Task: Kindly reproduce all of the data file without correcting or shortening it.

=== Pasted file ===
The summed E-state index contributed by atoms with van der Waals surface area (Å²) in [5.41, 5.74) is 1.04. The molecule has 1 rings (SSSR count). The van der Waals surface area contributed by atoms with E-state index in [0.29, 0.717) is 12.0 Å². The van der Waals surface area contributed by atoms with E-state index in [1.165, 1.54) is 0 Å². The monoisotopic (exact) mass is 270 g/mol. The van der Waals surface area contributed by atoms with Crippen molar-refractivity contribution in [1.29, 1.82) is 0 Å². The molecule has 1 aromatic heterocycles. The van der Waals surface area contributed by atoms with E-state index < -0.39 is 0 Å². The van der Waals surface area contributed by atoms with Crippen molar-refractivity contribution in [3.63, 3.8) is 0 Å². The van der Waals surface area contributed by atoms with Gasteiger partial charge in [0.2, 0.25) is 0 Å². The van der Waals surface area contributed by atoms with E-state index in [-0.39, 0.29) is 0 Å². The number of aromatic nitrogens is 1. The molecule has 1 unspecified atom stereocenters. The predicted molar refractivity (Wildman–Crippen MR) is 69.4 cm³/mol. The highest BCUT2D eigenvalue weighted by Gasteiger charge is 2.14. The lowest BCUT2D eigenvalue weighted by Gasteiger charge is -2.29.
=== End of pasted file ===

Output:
The summed E-state index contributed by atoms with van der Waals surface area (Å²) in [5.41, 5.74) is 1.04. The molecule has 1 rings (SSSR count). The van der Waals surface area contributed by atoms with E-state index in [0.29, 0.717) is 12.0 Å². The van der Waals surface area contributed by atoms with E-state index in [1.165, 1.54) is 0 Å². The monoisotopic (exact) mass is 270 g/mol. The van der Waals surface area contributed by atoms with Crippen molar-refractivity contribution in [1.29, 1.82) is 0 Å². The molecule has 1 aromatic heterocycles. The van der Waals surface area contributed by atoms with E-state index < -0.39 is 0 Å². The van der Waals surface area contributed by atoms with Crippen molar-refractivity contribution in [3.63, 3.8) is 0 Å². The van der Waals surface area contributed by atoms with Gasteiger partial charge in [0.2, 0.25) is 0 Å². The van der Waals surface area contributed by atoms with E-state index in [-0.39, 0.29) is 0 Å². The number of aromatic nitrogens is 1. The molecule has 1 unspecified atom stereocenters. The predicted molar refractivity (Wildman–Crippen MR) is 69.4 cm³/mol. The highest BCUT2D eigenvalue weighted by Gasteiger charge is 2.14. The lowest BCUT2D eigenvalue weighted by Gasteiger charge is -2.29.